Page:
Seattle, Washington Pt. 2, Company Visits (September 2017)

If you’re an entrepreneur, in practice or at heart, I implore you to set apart time for company visits when traveling. Stretch your mind to a completely new dimension of doing business and discover opportunities to tweak yours for the better. The least that can happen is that you bring along a bright picture of the future to draw inspiration from.


Bill and Melinda Gates are two of the world’s most passionate philanthropists, supporting numerous causes to elevate lives and create a sustainable future for the world’s population.

The building housed an interactive installation, designed for the visitor to walk out empowered, humbled and inspired to make the world a better place. Each exhibit asked you to participate: I contributed an idea to improve education, wrote a letter for the women who suffered abuse, helped bag a medical-supply kit. I understood so much about child trafficking, gender inequality, lack of quality healthcare, and more deep-rooted, age-old issues in pocketed parts of the globe. Forgive me for being ignorant, but here are few of the things that were so new to me:

  • In Africa, mothers don’t have access to maternal care and delivery, and babies are seldom vaccinated for protection against harmful diseases.
  • Organizations specialize in training midwives, empowering mothers in impoverished countries.
  • In a study by The Girl Effect (, young girls in poverty get married at 12, get pregnant at 15, and if they survive childbirth, sell their body to make money.

I often saw documentaries, news stories and award-winning movies about the situation in Africa but I always felt detached, helpless in thinking about ways to really help out apart from sending in a donation. That day, though, I felt more involved, more responsible, more driven to be part of the solution. I am now one step closer to achieving my UN-ambassador dreams. Nyaha, I kid.

To this day, I won’t forget the one-of-a-kind experience that struck a chord in my being to stay aware of the small activities that make a big difference when done consistently.



I wanted for innovation to sprinkle itself upon me, like pixie dust.

This facility happened to be the origin of a new era, the birthplace of Amazon, as it first held office in a spare room in a state hospital.

Look at what stands today: this is just one of the many structures on a chunk of land that makes up ‘Amazon Town’, and also, one of two ‘spheres’, resembling the Flower Domes of Singapore, only, private to Amazon employees. Ugh?

Beside the domes, I got to see the inside of the flagship Amazon Go! Store before its official launch. I talked to the gatekeeper (lol, as it wasn’t ready for the public yet), asked them when they plan to expand to the Philippines, and concluded with a chuckle as I suggested it might take about ten years for that to happen.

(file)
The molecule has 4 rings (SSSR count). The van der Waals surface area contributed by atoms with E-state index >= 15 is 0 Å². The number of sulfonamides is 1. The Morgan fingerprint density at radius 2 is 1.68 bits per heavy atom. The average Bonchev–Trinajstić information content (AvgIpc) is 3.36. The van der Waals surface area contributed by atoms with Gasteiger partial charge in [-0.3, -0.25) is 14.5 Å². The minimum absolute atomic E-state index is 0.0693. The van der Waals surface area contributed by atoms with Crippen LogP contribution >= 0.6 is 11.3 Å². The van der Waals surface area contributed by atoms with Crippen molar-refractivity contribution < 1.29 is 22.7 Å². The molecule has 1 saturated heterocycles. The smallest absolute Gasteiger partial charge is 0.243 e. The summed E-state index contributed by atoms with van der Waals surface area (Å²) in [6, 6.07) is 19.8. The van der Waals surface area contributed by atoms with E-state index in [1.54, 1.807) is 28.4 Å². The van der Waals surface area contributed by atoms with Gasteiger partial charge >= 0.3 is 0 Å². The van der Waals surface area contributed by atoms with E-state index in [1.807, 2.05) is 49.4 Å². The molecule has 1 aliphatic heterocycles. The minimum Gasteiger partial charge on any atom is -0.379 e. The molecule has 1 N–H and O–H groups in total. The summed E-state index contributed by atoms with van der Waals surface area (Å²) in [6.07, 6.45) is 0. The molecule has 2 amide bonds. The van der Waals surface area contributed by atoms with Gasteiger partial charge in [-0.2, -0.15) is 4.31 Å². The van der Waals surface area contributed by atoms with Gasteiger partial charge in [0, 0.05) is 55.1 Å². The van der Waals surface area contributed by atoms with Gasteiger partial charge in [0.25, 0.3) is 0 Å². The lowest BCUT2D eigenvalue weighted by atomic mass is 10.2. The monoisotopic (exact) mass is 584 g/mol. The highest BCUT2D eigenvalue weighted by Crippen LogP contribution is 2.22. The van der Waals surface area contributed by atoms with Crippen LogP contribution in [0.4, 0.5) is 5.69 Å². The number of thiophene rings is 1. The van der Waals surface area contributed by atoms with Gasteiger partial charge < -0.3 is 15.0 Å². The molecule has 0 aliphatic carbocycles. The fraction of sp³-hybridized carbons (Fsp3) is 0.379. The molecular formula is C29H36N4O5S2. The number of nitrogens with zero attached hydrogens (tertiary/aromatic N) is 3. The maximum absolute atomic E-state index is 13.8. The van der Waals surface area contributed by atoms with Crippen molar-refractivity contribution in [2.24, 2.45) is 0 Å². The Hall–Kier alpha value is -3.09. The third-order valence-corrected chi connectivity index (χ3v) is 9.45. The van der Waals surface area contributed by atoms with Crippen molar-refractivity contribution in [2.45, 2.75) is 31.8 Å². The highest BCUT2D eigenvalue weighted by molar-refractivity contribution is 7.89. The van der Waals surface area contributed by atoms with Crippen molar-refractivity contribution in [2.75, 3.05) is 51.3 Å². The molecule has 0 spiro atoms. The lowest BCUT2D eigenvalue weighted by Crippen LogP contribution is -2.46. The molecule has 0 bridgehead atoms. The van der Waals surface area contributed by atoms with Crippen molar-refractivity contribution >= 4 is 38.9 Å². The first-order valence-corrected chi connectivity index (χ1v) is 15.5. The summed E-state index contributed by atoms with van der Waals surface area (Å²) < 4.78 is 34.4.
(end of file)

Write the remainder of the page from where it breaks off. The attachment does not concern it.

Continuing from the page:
That is just 1/100th of Seattle’s creative magic.


Museum of History and Industry (MOHAI)

If you arrive in a museum an hour before closing, chances are you would go straight to the most exciting attraction in the building. But not me. I would casually stroll through the exhibits orderly fashion, read up every description there is to be read about the town’s rich history (and forget all about it an hour later) and run to the Bezos Center for Innovation with just fifteen minutes left to spare. Bad. Idea.

Nevertheless, I managed to take pictures of the descriptions for me to read on my way home. My mind exploded, much like it did when I went to Silicon Valley a month before. There exists innovative cities, ways to keep innovation alive as a company grows, unconventional processes that spark wonderful ideas and spur collaboration, restless minds who came up with brilliant solutions to big problems. Allow some of my pictures to take you through it (click on the thumbnails to zoom in):

As I live in a third-world country, it’s easy to sink deep into the old thought process, “if it isn’t broken, why fix it?” Though I believe that plenty of the country’s problems could be solved with creative thinking and attention to data.



Boy, did I know nothing, and I mean NOTHING about aviation before I participated in this tour.

You know how it is when you learned about something that blew your mind that you temporarily become the thing’s biggest fan for about thirty-minutes. I contemplated buying out the store. Thankfully, I put down most of what I got as I approached the till–something that often happens when shopping: emotions die down when my wallet cries out.

The fandom wasn’t over when I left the gift shop. My aunt and uncle probably didn’t expect their overly-curious niece to read about different types of propellers, and spend over ten minutes in an exhibit trying to differentiate carbon fiber and other mixes for airplane parts, like a five-year-old at a playhouse for the first time.



I signed up for a tour at a local co-working space with an international network. I wasn’t new to the concept but it was my first time to visit a shared office of this size, with almost five floors for independents and small companies to spend most of their time. Conference rooms, phone booths, event spaces, and common areas filled the building, each designed with attention to functionality, ergonomics, and aesthetics.

If you find this interesting, I wrote about a recent trip to Silicon Valley, too.

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